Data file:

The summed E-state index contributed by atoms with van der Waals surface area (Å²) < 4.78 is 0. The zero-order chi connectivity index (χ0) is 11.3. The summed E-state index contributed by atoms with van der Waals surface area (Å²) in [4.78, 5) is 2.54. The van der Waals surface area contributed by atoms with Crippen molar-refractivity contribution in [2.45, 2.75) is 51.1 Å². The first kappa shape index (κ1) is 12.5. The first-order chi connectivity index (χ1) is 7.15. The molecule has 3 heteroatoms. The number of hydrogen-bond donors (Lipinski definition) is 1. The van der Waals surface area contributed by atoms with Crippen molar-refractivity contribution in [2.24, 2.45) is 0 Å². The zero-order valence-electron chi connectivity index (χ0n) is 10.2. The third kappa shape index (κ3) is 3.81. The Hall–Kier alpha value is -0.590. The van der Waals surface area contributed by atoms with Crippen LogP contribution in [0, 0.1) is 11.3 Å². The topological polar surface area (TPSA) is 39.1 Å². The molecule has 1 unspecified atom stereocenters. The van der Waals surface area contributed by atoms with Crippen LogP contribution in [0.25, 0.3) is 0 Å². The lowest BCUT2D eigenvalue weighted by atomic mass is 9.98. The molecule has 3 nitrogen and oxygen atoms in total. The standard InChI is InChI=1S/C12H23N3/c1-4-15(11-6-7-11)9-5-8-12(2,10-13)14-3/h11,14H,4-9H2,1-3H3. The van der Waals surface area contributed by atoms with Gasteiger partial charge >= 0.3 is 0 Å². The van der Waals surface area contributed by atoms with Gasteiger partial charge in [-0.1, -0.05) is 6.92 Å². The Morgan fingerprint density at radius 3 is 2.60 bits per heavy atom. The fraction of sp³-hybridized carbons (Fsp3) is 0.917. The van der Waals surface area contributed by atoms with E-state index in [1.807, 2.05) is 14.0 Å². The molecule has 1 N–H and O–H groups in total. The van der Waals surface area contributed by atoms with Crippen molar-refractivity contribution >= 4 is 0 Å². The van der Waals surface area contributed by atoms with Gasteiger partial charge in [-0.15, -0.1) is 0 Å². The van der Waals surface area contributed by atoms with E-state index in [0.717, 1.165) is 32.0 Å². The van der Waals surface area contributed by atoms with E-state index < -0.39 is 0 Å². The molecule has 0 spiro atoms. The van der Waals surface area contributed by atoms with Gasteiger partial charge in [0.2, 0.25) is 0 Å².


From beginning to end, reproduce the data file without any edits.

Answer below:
The summed E-state index contributed by atoms with van der Waals surface area (Å²) < 4.78 is 0. The zero-order chi connectivity index (χ0) is 11.3. The summed E-state index contributed by atoms with van der Waals surface area (Å²) in [4.78, 5) is 2.54. The van der Waals surface area contributed by atoms with Crippen molar-refractivity contribution in [2.45, 2.75) is 51.1 Å². The first kappa shape index (κ1) is 12.5. The first-order chi connectivity index (χ1) is 7.15. The molecule has 3 heteroatoms. The number of hydrogen-bond donors (Lipinski definition) is 1. The van der Waals surface area contributed by atoms with Crippen molar-refractivity contribution in [2.24, 2.45) is 0 Å². The zero-order valence-electron chi connectivity index (χ0n) is 10.2. The third kappa shape index (κ3) is 3.81. The Hall–Kier alpha value is -0.590. The van der Waals surface area contributed by atoms with Crippen LogP contribution in [0, 0.1) is 11.3 Å². The topological polar surface area (TPSA) is 39.1 Å². The molecule has 1 unspecified atom stereocenters. The van der Waals surface area contributed by atoms with Crippen LogP contribution in [0.25, 0.3) is 0 Å². The lowest BCUT2D eigenvalue weighted by atomic mass is 9.98. The molecule has 3 nitrogen and oxygen atoms in total. The standard InChI is InChI=1S/C12H23N3/c1-4-15(11-6-7-11)9-5-8-12(2,10-13)14-3/h11,14H,4-9H2,1-3H3. The van der Waals surface area contributed by atoms with Gasteiger partial charge >= 0.3 is 0 Å². The van der Waals surface area contributed by atoms with Gasteiger partial charge in [-0.1, -0.05) is 6.92 Å². The Morgan fingerprint density at radius 3 is 2.60 bits per heavy atom. The fraction of sp³-hybridized carbons (Fsp3) is 0.917. The van der Waals surface area contributed by atoms with E-state index in [1.807, 2.05) is 14.0 Å². The molecule has 1 N–H and O–H groups in total. The van der Waals surface area contributed by atoms with Crippen molar-refractivity contribution >= 4 is 0 Å². The van der Waals surface area contributed by atoms with Gasteiger partial charge in [-0.15, -0.1) is 0 Å². The van der Waals surface area contributed by atoms with E-state index in [0.717, 1.165) is 32.0 Å². The van der Waals surface area contributed by atoms with E-state index < -0.39 is 0 Å². The molecule has 0 spiro atoms. The van der Waals surface area contributed by atoms with Gasteiger partial charge in [0.2, 0.25) is 0 Å².